The first significant atmospheric river storm of 2018 brought steady rain Monday to Mother Lode foothill towns like Sonora and Angels Camp, with slick roads and traffic crashes at places like O'Byrnes Ferry Road and Little Sweden, as well as snow at higher elevations like Dodge Ridge and Bear Valley.
The storm that began early Monday was expected to bring 2 to 3 inches of rain through today with more showers possibly into this evening and tonight.
The system brought mild, unwintery temperatures to Highway 49 towns, with daytime highs and overnight lows in the high 40s to low 50s. It was much colder high in the mountains, with near-freezing and below-freezing temperatures at places like Sonora Pass, where it was expected to be in the high 20s early today, and Tuolumne Meadows in Yosemite National Park, where it was expected to be in the low 20s before sunrise.
The storm is also bringing snow to mountain resorts, including Bear Valley and Dodge Ridge, with snow levels down to 7,300 feet Monday morning, but neither ski area was open.
Combined storms since New Years Day had boosted precipitation for the current water year from 5 to 6 inches in the past week as of Monday morning.
From 9 a.m. to 11 a.m., CHP Sonora personnel and other first responders were called out to at least four crash scenes and traffic incidents.
One involved a silver Chevrolet Impala and a black Mercedes Benz about 100 yards west of the bridge on O’Byrnes Ferry Road at 9:14 a.m. At the same time up at Little Sweden on Highway 108, a vehicle was reported off the road and stuck in a ditch.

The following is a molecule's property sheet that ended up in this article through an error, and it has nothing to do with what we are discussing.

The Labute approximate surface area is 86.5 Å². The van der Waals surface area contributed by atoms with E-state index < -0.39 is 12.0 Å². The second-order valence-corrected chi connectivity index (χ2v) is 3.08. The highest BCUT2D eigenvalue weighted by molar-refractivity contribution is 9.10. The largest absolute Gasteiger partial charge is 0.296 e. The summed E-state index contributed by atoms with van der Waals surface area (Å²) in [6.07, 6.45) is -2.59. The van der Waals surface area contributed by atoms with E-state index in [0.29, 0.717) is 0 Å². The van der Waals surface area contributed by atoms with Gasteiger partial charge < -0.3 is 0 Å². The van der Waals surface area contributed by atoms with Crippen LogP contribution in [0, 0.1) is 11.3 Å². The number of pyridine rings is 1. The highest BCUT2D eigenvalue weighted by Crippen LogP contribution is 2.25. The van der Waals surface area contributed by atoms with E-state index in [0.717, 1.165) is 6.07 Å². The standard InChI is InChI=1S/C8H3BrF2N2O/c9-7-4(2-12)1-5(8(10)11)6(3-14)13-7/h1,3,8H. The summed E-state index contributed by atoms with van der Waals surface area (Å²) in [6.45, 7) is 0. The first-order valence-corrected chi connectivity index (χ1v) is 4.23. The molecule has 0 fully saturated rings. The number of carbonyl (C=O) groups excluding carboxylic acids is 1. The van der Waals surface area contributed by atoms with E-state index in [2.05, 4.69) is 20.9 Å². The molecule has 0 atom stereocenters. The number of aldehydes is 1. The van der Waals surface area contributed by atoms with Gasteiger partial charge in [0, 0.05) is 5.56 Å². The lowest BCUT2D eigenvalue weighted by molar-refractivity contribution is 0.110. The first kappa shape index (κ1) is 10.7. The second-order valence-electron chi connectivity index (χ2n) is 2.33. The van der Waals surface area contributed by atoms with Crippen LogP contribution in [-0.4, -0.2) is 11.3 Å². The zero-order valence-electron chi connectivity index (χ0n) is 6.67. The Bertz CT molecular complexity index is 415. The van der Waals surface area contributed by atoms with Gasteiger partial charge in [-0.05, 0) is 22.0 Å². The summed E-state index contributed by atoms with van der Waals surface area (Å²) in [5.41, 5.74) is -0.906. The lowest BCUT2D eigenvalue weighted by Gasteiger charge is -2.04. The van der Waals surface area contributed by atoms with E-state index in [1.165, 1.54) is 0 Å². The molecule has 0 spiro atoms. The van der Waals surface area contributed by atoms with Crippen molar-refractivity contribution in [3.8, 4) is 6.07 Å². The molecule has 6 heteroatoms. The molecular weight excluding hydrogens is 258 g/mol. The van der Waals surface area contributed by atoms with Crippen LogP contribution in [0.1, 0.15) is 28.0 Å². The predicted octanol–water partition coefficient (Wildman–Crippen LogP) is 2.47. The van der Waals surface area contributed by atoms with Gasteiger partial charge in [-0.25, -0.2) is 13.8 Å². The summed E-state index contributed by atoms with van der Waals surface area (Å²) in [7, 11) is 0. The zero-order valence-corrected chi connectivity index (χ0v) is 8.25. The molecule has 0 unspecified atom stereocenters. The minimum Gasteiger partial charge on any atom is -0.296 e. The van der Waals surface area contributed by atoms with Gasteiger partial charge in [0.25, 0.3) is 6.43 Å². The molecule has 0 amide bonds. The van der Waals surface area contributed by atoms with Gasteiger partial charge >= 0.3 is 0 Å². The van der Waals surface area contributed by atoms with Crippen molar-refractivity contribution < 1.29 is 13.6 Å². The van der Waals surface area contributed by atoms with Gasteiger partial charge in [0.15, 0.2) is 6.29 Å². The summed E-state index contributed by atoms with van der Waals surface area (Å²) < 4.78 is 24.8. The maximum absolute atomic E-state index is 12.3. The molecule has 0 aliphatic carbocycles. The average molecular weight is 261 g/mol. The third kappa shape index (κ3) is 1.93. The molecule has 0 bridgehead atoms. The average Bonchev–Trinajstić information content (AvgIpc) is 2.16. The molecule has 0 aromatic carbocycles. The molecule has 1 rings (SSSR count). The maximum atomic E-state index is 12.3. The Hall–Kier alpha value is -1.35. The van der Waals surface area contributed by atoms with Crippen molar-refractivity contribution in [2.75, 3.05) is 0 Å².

Less than 20 minutes later, a Ford Bronco and a Pontiac Vibe crashed on Highway 49 between Sonora and Columbia. One of the vehicles caught fire, somebody used a fire extinguisher, and the crash backed up traffic.
At 11:05 a.m., another vehicle was reported off the road at O’Byrnes Ferry Road and Green Springs Run near Tulloch Gulch.
In downtown Sonora, Matthew Drake with the U.S. Postal Service covered his wheeled mail carrier with plastic and worked at times under awnings to keep steady rain out of the letters and packages he was delivering shortly after noon Monday.
Gutter pipes gushed, leaky spots appeared and let off steady drip-drip-drips, and rushing water hissed and hurled itself in curbside low spots along North Washington Street.
People with umbrellas, men and women, stepped gingerly at marked crosswalks to make their away across the rain-streaked asphalt of North Washington in front of vigilant motorists with wipers slip-slapping back and forth across their windshields.
At New Melones, two small robins with their feathers fluffed perched in the rain-soaked top of a tree overlooking the Golden State’s fourth-largest water storage reservoir, which was holding more than 1.9 million acre-feet at 83 percent capacity as of Monday.
Lower down at a hand launch area across from Stevenot Bridge, three floating outhouses were the only vessels visible on the rain-speckled surface of the manmade lake.
Higher elevations of east Calaveras County and northeast Tuolumne County were included in a winter weather advisory through from 4 a.m. today to 10 p.m. tonight. Southeast Tuolumne County, including the north half of Yosemite, was included in a winter storm warning through 7 p.m. tonight.
Contact Guy McCarthy at firstname.lastname@example.org or (209) 588-4585. Follow him on Twitter @GuyMcCarthy.